In a report published yesterday, the Pew Research Internet Project# documents how Americans online are better informed thanks to the Internet. Compared to five years ago:
- 81% say their Internet connection has made them better informed about products and services to buy
We have seen the results in the recent official kick off of the 2014 holiday spending season. Cyber Monday sales were up 18% compared to a year ago, reaching $1.735 billion in online spending (desktop)#. The 2013 Great Online Shopping Festival#, a Google initiative, attracted 2 million visitors and had a 3-4 times increase in sales.
Google is also encouraging better quality content through“in-depth articles” to help searchers find better information to serve up in results. Broad topic searches hover at around 10%.
- 75% feel better informed about national news, 74% about international news, and 72% about pop culture (72%) because of these tools
Quite interesting the bit in the report about international news. This is probably also thanks to the increased adoption of social networks. Before Twitter was featured on Oprah, I distrinctly remember digging for news mostly in original languages through media and friends.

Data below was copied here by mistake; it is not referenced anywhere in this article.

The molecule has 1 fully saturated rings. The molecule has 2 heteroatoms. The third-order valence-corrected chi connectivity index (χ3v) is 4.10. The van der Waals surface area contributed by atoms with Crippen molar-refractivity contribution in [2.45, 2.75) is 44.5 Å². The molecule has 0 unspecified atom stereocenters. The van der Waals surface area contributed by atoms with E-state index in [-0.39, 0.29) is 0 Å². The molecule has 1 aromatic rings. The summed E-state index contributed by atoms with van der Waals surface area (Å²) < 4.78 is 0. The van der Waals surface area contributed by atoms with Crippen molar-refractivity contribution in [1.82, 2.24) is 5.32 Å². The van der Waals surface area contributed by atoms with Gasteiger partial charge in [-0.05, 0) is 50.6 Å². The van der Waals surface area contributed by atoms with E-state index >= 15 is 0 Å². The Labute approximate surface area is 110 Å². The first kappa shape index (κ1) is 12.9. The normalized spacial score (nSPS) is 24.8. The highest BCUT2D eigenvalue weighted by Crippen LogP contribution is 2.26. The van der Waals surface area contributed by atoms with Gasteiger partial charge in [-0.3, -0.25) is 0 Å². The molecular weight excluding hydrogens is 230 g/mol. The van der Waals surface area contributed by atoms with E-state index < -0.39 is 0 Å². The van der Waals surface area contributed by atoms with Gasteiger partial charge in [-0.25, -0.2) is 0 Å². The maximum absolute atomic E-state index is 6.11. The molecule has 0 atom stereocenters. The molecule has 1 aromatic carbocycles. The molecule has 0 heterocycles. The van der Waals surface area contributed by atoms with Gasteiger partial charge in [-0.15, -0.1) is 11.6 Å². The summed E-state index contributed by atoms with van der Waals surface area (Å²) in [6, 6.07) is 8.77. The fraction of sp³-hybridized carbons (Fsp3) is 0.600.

Also notable how six out of ten Internet users (62%) say they are better informed about local news than five years ago. This also explains the numbers piling up on reliable outlets, including those curated by users, during winter storms (see Sandy Conversation Signposts).
- 72% of internet users say digital technologies have improved their ability to share their ideas and creations with others (vs. 55% in 2006)
This is definitely a data point in the social network camp. As the report of the study states, social networks contribute considerably to the lift in numbers -- more than two-thirds of people who go online use them.
Despite concerns about the avalanche of information available online, a clear majority of Americans do not feel overwhelmed.
Asked if they enjoy having so much information at their fingertips or if they feel overloaded, 72% of internet users report they like having so much information, while just 26% say they feel overloaded.
The Institute for Communication Technology predicts# that by 2015 people's online mixed media (video, images, text, gaming) consumption will be roughly around 15.5 hours a day -- at the tune of 1.7 trillion hours of traditional and digital media -- up from 9 hours of media consumption in 2011.
Valeria is an experienced listener. She designs service and product experiences to help businesses rediscover the value of promises and its effect on relationships and culture. She is also frequent speaker at conferences and companies on a variety of topics. Book her to speak here.